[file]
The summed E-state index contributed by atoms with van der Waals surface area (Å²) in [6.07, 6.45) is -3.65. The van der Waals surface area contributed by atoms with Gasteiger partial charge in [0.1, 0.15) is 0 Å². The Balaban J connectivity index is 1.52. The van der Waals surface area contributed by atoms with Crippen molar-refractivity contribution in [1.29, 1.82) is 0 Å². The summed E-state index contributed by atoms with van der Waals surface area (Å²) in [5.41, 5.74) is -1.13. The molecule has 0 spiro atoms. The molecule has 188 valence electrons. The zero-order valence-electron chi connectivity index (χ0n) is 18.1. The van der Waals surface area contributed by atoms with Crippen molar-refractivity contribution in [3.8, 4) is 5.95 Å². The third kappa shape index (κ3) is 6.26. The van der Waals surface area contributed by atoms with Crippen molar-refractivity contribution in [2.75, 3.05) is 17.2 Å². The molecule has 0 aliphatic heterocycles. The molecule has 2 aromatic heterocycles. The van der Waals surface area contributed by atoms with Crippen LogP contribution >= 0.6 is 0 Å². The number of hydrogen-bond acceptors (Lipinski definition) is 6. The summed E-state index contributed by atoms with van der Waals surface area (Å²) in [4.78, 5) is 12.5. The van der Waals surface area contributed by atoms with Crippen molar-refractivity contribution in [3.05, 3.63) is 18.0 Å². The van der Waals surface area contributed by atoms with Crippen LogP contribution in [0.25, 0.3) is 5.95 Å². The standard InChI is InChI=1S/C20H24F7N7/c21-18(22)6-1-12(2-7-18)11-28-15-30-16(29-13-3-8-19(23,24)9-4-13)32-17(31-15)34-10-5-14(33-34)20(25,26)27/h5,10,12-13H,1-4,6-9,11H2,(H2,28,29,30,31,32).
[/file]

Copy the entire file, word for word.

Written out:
The summed E-state index contributed by atoms with van der Waals surface area (Å²) in [6.07, 6.45) is -3.65. The van der Waals surface area contributed by atoms with Gasteiger partial charge in [0.1, 0.15) is 0 Å². The Balaban J connectivity index is 1.52. The van der Waals surface area contributed by atoms with Crippen molar-refractivity contribution in [1.29, 1.82) is 0 Å². The summed E-state index contributed by atoms with van der Waals surface area (Å²) in [5.41, 5.74) is -1.13. The molecule has 0 spiro atoms. The molecule has 188 valence electrons. The zero-order valence-electron chi connectivity index (χ0n) is 18.1. The van der Waals surface area contributed by atoms with Crippen molar-refractivity contribution in [3.8, 4) is 5.95 Å². The third kappa shape index (κ3) is 6.26. The van der Waals surface area contributed by atoms with Crippen molar-refractivity contribution in [2.75, 3.05) is 17.2 Å². The molecule has 0 aliphatic heterocycles. The molecule has 2 aromatic heterocycles. The van der Waals surface area contributed by atoms with Crippen LogP contribution >= 0.6 is 0 Å². The number of hydrogen-bond acceptors (Lipinski definition) is 6. The summed E-state index contributed by atoms with van der Waals surface area (Å²) in [4.78, 5) is 12.5. The van der Waals surface area contributed by atoms with Crippen molar-refractivity contribution in [3.05, 3.63) is 18.0 Å². The van der Waals surface area contributed by atoms with Crippen LogP contribution in [0.25, 0.3) is 5.95 Å². The standard InChI is InChI=1S/C20H24F7N7/c21-18(22)6-1-12(2-7-18)11-28-15-30-16(29-13-3-8-19(23,24)9-4-13)32-17(31-15)34-10-5-14(33-34)20(25,26)27/h5,10,12-13H,1-4,6-9,11H2,(H2,28,29,30,31,32).